Human Immunodeficiency Virus (HIV) is a retrovirus that leads to Acquired
Immunodeficiency Syndrome (AIDS), a current global epidemic in which the human
immune system is weakened so much so that common infections become life threatening.
HIV infects crucial cells in the human immune system, such as CD4+
lymphocytes, macrophages, and dentritic cells. CD4+
T cells are the majority of cells
commonly affected by HIV. Since the identification of Human Immunodeficiency Virus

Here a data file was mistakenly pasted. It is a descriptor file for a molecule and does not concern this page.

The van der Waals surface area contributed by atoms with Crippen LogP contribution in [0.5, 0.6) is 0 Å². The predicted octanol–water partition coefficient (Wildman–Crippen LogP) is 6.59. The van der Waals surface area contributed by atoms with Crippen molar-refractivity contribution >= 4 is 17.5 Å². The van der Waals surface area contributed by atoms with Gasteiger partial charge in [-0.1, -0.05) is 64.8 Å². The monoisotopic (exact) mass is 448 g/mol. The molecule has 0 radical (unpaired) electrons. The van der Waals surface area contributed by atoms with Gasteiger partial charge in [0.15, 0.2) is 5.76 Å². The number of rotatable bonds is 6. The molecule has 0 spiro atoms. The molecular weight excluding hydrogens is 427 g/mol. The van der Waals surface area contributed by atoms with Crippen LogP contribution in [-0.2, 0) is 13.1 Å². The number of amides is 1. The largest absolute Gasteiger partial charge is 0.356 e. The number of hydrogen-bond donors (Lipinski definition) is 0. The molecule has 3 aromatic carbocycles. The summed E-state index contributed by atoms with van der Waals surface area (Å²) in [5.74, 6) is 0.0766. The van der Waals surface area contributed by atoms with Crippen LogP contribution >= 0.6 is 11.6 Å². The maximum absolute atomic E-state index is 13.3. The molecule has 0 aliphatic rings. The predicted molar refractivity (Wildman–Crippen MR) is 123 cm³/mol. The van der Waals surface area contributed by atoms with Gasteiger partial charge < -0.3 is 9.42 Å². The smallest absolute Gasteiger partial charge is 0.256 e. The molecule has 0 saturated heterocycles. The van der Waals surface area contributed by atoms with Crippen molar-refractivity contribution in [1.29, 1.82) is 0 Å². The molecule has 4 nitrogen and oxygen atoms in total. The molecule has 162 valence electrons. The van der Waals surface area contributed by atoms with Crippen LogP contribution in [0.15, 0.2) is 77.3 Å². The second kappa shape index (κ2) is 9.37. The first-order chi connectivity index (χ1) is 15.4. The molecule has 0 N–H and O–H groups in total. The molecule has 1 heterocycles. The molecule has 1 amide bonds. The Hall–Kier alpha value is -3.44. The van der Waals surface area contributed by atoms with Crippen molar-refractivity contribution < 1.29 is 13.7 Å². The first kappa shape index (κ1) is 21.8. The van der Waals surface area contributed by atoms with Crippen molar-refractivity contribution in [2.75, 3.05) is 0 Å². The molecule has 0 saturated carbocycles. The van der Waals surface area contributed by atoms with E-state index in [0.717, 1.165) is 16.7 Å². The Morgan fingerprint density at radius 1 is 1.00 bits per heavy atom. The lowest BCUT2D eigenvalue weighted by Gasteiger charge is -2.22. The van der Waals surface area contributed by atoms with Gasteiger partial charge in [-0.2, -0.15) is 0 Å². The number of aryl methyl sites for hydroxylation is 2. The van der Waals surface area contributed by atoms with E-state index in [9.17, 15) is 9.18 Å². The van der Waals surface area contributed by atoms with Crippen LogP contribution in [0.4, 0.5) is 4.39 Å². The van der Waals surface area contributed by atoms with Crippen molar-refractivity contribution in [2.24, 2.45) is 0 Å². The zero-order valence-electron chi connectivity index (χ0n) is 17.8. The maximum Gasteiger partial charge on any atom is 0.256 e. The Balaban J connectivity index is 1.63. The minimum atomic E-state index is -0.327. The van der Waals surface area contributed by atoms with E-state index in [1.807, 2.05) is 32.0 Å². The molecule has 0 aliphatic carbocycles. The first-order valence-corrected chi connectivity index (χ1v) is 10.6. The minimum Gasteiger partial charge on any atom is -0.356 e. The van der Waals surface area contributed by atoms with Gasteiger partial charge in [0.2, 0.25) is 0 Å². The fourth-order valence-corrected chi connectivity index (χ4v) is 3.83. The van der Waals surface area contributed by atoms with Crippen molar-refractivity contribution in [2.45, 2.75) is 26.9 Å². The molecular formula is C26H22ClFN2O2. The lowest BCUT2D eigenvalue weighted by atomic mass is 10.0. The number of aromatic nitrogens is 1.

as the cause of AIDS in the early 1980s, medical advances have led to extensive
knowledge of HIV infectivity, many available medical treatments, and a variety of
advances in diagnoses. Nevertheless, many scientific shortcomings in battling HIV are
still present, such as several unknowns about how the virus works, side effects of current
available treatments, and HIV resistance to drugs.